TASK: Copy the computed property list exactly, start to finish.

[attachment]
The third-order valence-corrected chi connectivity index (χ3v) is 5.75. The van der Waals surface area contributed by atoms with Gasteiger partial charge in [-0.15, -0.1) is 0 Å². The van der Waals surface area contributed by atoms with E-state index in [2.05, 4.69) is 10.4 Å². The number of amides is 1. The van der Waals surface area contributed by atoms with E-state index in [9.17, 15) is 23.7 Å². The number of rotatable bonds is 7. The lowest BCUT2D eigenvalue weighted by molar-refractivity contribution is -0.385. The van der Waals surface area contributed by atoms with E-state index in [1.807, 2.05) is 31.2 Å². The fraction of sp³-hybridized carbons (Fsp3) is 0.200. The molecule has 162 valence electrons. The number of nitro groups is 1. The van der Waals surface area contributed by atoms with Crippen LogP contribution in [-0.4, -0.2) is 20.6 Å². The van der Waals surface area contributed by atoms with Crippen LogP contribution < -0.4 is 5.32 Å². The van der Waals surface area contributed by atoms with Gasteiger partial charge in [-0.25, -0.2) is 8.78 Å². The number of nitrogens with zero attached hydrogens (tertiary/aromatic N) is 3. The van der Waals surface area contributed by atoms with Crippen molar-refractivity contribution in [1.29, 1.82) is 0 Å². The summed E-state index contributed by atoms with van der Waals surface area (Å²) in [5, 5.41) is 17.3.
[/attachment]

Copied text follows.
The third-order valence-corrected chi connectivity index (χ3v) is 5.75. The van der Waals surface area contributed by atoms with Gasteiger partial charge in [-0.15, -0.1) is 0 Å². The van der Waals surface area contributed by atoms with E-state index in [2.05, 4.69) is 10.4 Å². The number of amides is 1. The van der Waals surface area contributed by atoms with E-state index in [9.17, 15) is 23.7 Å². The number of rotatable bonds is 7. The lowest BCUT2D eigenvalue weighted by molar-refractivity contribution is -0.385. The van der Waals surface area contributed by atoms with E-state index in [1.807, 2.05) is 31.2 Å². The fraction of sp³-hybridized carbons (Fsp3) is 0.200. The molecule has 162 valence electrons. The number of nitro groups is 1. The van der Waals surface area contributed by atoms with Crippen LogP contribution in [-0.4, -0.2) is 20.6 Å². The van der Waals surface area contributed by atoms with Crippen LogP contribution < -0.4 is 5.32 Å². The van der Waals surface area contributed by atoms with Gasteiger partial charge in [-0.25, -0.2) is 8.78 Å². The number of nitrogens with zero attached hydrogens (tertiary/aromatic N) is 3. The van der Waals surface area contributed by atoms with Crippen molar-refractivity contribution in [1.29, 1.82) is 0 Å². The summed E-state index contributed by atoms with van der Waals surface area (Å²) in [5, 5.41) is 17.3.